The Science of Setting Up a Healthier Home

A few tweaks to our homebound lifestyle can help us optimize our health

Emily Anthes
Elemental
Published in
6 min readAug 17, 2020

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Photo: Blair_witch/Getty Images

Over the last few months, I’ve developed a new morning routine. After I brush my teeth but before I don my dog-walking shoes, I wander over to the windowsill to check on my microgreens. In the early days of the pandemic, I’d scoffed at the idea of quarantine hobbies, mostly because I didn’t have any. And then I stumbled upon an online seed catalog and began imagining a never-ending bounty of beet greens and lemon basil and ruby red chard.

Quick to germinate and easy to grow, microgreens are the perfect project for an inexperienced gardener confined to a one-bedroom Brooklyn apartment (that is: me). And I’ve been enjoying dining on my tiny harvests of peppery arugula and sweet pea shoots. But the biggest benefits, it turns out, have been less gustatory than psychological — there’s been something profoundly soothing, even hopeful, about beginning each day by tracking the growth of these small green shoots.

Over the last five years, I have spent countless hours poring over scientific literature, looking for clues about how we can create healthy indoor spaces. That research, which culminated in my book The Great Indoors, was sparked by the fact that I am decidedly indoorsy. So I was somewhat chagrined to learn that one of the best ways to foster a restorative indoor environment is to bring in elements of the outdoor one. And in an era of stay-at-home orders and 14-day quarantines, staying healthy and happy may require us to invite more nature, daylight, and fresh air into our homes.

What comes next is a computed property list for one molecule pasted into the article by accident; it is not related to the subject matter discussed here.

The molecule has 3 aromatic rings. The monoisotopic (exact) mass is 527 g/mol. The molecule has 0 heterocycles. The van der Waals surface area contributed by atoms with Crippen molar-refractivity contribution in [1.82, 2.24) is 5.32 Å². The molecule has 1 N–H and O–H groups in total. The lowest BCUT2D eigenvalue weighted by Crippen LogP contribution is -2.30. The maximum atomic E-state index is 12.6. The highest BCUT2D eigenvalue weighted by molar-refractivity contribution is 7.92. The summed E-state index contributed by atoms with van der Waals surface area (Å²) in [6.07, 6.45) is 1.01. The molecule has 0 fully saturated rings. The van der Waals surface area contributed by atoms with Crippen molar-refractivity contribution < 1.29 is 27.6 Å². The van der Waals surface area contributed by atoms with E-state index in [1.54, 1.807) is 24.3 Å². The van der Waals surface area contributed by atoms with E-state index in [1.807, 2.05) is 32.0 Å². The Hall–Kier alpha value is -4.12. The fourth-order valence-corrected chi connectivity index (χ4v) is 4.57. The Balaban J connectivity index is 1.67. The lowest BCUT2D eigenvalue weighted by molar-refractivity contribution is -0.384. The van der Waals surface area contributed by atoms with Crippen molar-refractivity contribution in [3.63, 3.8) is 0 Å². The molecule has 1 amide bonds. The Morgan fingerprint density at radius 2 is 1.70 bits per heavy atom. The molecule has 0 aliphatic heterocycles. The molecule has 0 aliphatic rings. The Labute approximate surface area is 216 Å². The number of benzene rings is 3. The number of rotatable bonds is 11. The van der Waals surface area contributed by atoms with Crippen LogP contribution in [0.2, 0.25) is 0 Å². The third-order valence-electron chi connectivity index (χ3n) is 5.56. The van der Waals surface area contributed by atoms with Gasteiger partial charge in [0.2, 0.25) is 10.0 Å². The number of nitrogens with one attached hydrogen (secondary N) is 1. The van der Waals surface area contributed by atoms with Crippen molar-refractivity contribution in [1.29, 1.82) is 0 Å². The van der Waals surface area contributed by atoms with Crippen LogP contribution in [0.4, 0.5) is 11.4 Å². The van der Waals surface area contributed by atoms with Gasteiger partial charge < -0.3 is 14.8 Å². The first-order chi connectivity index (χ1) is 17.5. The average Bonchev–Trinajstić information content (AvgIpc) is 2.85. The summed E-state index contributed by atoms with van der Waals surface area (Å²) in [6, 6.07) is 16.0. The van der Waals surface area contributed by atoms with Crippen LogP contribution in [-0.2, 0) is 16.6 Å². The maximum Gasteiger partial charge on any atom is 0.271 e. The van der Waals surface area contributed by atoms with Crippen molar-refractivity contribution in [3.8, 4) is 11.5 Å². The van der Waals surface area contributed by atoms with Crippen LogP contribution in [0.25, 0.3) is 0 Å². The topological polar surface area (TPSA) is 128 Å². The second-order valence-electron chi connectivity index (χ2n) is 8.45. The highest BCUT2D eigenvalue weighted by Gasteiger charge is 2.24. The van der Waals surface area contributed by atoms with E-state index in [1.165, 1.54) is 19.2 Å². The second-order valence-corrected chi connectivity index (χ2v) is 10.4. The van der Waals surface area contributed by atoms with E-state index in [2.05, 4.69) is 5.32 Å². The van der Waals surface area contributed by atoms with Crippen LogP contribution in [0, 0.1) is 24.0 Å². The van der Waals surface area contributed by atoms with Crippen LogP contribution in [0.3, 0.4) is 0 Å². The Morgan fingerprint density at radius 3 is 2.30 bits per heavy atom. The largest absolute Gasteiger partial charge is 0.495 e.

It’s not a novel idea. In the mid-19th century, for instance, renowned nurse Florence Nightingale called for a major overhaul of hospitals, many of which were filthy, fetid death traps. Nightingale began campaigning for a new kind of hospital, one in which patients had ample access to sunlight, nature, and — especially — fresh air. “Natural ventilation, or that by open windows and open fire-places, is the only efficient…

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Emily Anthes
Elemental

Emily is an award-winning science journalist and author of The Great Indoors: The Surprising Science of How Buildings Shape Our Behavior, Health, and Happiness.